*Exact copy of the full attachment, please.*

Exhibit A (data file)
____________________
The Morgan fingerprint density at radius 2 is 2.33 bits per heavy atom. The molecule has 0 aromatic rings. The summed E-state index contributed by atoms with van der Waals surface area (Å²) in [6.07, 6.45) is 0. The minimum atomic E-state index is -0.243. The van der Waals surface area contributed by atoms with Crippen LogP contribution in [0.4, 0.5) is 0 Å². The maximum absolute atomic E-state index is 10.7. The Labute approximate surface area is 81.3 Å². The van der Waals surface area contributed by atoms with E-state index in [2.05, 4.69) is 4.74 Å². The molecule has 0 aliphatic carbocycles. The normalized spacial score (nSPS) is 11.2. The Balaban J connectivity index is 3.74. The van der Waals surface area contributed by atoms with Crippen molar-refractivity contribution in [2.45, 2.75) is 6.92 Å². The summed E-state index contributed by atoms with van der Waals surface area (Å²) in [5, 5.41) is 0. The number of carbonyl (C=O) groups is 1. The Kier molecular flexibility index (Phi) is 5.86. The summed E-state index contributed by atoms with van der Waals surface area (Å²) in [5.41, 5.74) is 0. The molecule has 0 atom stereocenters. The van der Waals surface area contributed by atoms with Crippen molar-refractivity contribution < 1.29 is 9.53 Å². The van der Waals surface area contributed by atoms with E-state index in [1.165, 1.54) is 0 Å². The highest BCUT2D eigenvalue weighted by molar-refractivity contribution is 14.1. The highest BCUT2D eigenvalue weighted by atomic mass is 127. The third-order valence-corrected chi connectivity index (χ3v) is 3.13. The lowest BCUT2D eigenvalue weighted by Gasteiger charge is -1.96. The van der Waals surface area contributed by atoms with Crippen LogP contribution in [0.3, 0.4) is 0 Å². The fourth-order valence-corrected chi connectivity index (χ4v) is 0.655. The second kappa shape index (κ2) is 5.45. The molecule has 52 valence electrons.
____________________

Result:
The Morgan fingerprint density at radius 2 is 2.33 bits per heavy atom. The molecule has 0 aromatic rings. The summed E-state index contributed by atoms with van der Waals surface area (Å²) in [6.07, 6.45) is 0. The minimum atomic E-state index is -0.243. The van der Waals surface area contributed by atoms with Crippen LogP contribution in [0.4, 0.5) is 0 Å². The maximum absolute atomic E-state index is 10.7. The Labute approximate surface area is 81.3 Å². The van der Waals surface area contributed by atoms with E-state index in [2.05, 4.69) is 4.74 Å². The molecule has 0 aliphatic carbocycles. The normalized spacial score (nSPS) is 11.2. The Balaban J connectivity index is 3.74. The van der Waals surface area contributed by atoms with Crippen molar-refractivity contribution in [2.45, 2.75) is 6.92 Å². The summed E-state index contributed by atoms with van der Waals surface area (Å²) in [5, 5.41) is 0. The number of carbonyl (C=O) groups is 1. The Kier molecular flexibility index (Phi) is 5.86. The summed E-state index contributed by atoms with van der Waals surface area (Å²) in [5.41, 5.74) is 0. The molecule has 0 atom stereocenters. The van der Waals surface area contributed by atoms with Crippen molar-refractivity contribution < 1.29 is 9.53 Å². The van der Waals surface area contributed by atoms with E-state index in [1.165, 1.54) is 0 Å². The highest BCUT2D eigenvalue weighted by molar-refractivity contribution is 14.1. The highest BCUT2D eigenvalue weighted by atomic mass is 127. The third-order valence-corrected chi connectivity index (χ3v) is 3.13. The lowest BCUT2D eigenvalue weighted by Gasteiger charge is -1.96. The van der Waals surface area contributed by atoms with Crippen LogP contribution in [0.3, 0.4) is 0 Å². The fourth-order valence-corrected chi connectivity index (χ4v) is 0.655. The second kappa shape index (κ2) is 5.45. The molecule has 52 valence electrons.